‘Schindler’s List’ sure to come up in Thomas Keneally’s reading | TheUnion.com
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‘Schindler’s List’ sure to come up in Thomas Keneally’s reading

If a casual conversation with “Schindler’s List” author Thomas Keneally is any indication, Keneally’s reading Sunday in Grass Valley will be rather lively.

The proof is in a quick interview he gave from the Rainbow Lodge Wednesday before leaving to play in the snow. The witty Australian novelist replied to questions about his age: “I’m 68 but I can still dance on tables” and to why he left the priesthood in 1960 to become a full-time writer: “I’d like to tell you I had an affair with a laundry maid, but that didn’t happen.”

The real reason he took up writing as a career, Keneally explained, was, “When I started outside life, I was still very young, 23, I started to write ‘The Place at Whitton,’ which was then published in England, America and Australia. That gave me the confidence to continue writing. The psychological thriller was so bad that, in my opinion, it won’t be published today.”



Notwithstanding that self-assessment, Keneally is today one of Australia’s most distinguished writers. Awarded the Order of Australia in 1983 for his services to Australian literature, Keneally was also named an American Academy of Arts and Sciences fellow in the early 1990s.

Keneally, whose “Schindler’s List” won the Booker Prize in 1982, was shortlisted for the Booker Prize three other years: for “The Chant of Jimmie Blacksmith” in 1972, “Gossip from the Forest” in 1975, and “Confederates” in 1979. “Schindler’s List” was made into the award-winning movie by Steven Spielberg in 1993.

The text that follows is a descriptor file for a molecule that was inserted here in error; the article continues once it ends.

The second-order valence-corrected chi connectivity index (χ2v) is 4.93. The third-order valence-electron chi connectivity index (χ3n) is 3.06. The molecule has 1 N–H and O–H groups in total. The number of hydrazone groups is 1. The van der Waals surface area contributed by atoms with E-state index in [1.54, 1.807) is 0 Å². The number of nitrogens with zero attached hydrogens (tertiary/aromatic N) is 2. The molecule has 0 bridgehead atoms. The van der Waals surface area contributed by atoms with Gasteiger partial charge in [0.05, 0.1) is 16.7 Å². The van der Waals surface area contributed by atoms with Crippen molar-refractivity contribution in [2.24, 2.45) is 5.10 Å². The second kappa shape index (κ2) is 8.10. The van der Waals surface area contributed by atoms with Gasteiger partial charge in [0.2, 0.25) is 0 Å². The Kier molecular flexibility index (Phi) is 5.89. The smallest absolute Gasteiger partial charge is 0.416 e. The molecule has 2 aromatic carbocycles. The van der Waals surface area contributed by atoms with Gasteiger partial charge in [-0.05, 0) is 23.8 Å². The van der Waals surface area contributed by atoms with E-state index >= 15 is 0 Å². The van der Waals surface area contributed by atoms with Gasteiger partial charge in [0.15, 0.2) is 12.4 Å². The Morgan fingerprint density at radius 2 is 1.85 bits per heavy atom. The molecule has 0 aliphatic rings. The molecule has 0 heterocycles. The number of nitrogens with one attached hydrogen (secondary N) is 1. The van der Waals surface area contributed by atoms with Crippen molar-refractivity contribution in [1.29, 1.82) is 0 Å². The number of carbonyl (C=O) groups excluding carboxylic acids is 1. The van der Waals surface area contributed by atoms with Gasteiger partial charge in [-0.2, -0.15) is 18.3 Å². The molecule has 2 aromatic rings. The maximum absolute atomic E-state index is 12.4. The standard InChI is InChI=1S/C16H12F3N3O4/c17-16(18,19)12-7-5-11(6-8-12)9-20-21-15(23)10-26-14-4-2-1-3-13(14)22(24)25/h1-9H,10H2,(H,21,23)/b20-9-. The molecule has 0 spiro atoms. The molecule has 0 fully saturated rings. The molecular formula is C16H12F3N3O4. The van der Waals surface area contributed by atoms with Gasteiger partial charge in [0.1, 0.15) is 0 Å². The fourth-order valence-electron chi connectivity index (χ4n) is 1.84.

Among the numerous books by Keneally are “Woman of the Inner Sea, “A River Town,” “The Great Shame and the Triumph of the Irish in English-Speaking World,” “American Scoundrel” and “The Office of Innocence.”

“I’ve always been fascinated with the place where cultures meet, there’s always conflicts, always issues of real estate, land issues as well as culture,” Keneally said. “That’s the most interesting stories of humanity, when people are conditioned to hate themselves and they don’t. For example, when an Irish girl in Belfast falls in love with a loyalist paramilitary and vice versa, that generates all sorts of drama in both families.”

With more than 60 works published during an almost 40-year span, Keneally doesn’t prefer one book over the others.

“I don’t really have a favorite, no,” he acknowledged. “There was great excitement associated with the moral impact of ‘Schindler’s List,’ and I found that exciting. I had no idea of the impact the book would have. I wrote it for the normal reasons people write things; I was extremely excited about the story, it seemed every aspect of the Holocaust was brought to a measurable and imaginable level. That’s the way I like to work with events like the Holocaust or the Irish Famine; bring it down to the level of just a few of the victims. People can imagine a few victims but to talk about six million (victims), it’s very hard for the human imagination to get a finger-hold on it.”

On Sunday, Keneally will read passages from a few of his novels, followed by a question-answer period.

“I’ll apologize for my accent, then open it to questions. I know that everyone will wish to talk about ‘Schindler’s List’ since it raises so many issues,” he said.

Keneally and his wife are houseguests of Penn Valley resident Genta Hawkins Holmes.

“We met Genta when she was the U.S. ambassador to Australia during the Clinton years,” said Keneally, who visited her a couple of years ago. “She’s a good sport. She’s been a good friend to us, especially since we love this mountain area so.”


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